In most jurisdictions it is an all cash sale. In some states you may have a week to a month to come up with the full purchase price. If you do not raise the money, you lose your deposit.
At the auction the people conducting the sale will announce that the successful bidder will receive NO WARRANTY OF ANY KIND. You have no assurance that there are not other liens or loans on the property.
You do not have any inspections by contractors, roofers, pest inspectors, building inspections, water well, or septic system experts. You get no disclosure from the seller as to the condition of the building or what is happening in the neighborhood.
Usually you cannot see the inside of the building; perhaps not even the back of the outside. You know nothing about the electrical system, the plumbing, the heating, or air conditioning.
If you buy an occupied property, you have to do an eviction, which, in some states, can drag out for a while, preventing you from getting into the property quickly to prepare for resale. Sometimes the occupants, if they are former owners, will vandalize the properties before leaving or steal items, such as cabinets, doors, fixtures, lamps, etc.
If you are buying to resell the property quickly for a profit, you had better know if your buyer can readily get title insurance when buying your foreclosed-upon property.
When you get a very good deal at a foreclosure auction, you may find that the former owner files a lawsuit to attempt to overturn the sale. So be prepared to hire an attorney and fight for your profit.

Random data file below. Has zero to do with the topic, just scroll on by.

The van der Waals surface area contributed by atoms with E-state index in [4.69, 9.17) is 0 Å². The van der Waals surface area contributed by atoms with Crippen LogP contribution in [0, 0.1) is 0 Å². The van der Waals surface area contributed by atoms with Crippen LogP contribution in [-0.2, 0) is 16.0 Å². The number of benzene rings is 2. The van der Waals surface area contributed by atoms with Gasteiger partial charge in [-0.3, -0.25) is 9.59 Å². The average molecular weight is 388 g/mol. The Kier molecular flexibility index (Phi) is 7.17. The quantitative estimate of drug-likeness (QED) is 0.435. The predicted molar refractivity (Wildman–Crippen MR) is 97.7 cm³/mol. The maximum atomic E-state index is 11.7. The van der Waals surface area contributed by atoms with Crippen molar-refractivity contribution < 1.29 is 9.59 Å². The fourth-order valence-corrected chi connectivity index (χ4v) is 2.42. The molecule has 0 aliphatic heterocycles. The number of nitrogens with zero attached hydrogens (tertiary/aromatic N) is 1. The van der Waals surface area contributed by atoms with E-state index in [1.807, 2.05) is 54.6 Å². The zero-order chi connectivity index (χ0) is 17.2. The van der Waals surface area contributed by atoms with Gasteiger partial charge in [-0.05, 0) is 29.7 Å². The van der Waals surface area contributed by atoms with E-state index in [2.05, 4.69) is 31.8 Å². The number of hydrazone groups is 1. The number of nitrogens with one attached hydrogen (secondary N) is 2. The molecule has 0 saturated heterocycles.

Experience and knowledge build your foundation
Now do you begin to understand why I recommend that beginners not start investing in foreclosures? Start with simpler buying approaches and get some experience with properties, laws, ordinances, deeds, and loans, and so on to provide a foundation.
Learn to do title searches as fast as the professionals. Get to know intimately the government offices that have property records and tax assessment rolls. Get to know the property values in an area where you invest.
Learn about the problems with properties in different neighborhoods, such as bad soil, poor construction in certain subdivisions, problems with septic systems and wells, and soil contamination.
When you have learned all that, start studying up on foreclosures. Study the foreclosure laws in your state. Study law books on the priority of liens, bidding at auctions, title insurance, and bankruptcy. When you fully understand foreclosures, start buying them.
I am not trying to stop you from investing in foreclosures. They can be profitable for those who can practice it well. But, few beginners can do it well. I’m telling you to be realistic and get the background that will allow you to be successful in foreclosure investing.
The field is rife with risk. You can easily lose your whole investment if you make a single mistake. Please believe me, even with all my years of real estate investing experience, it has happened to me.
This article is reprinted here with permission from Creative Real Estate Online at http://www.creonline.com.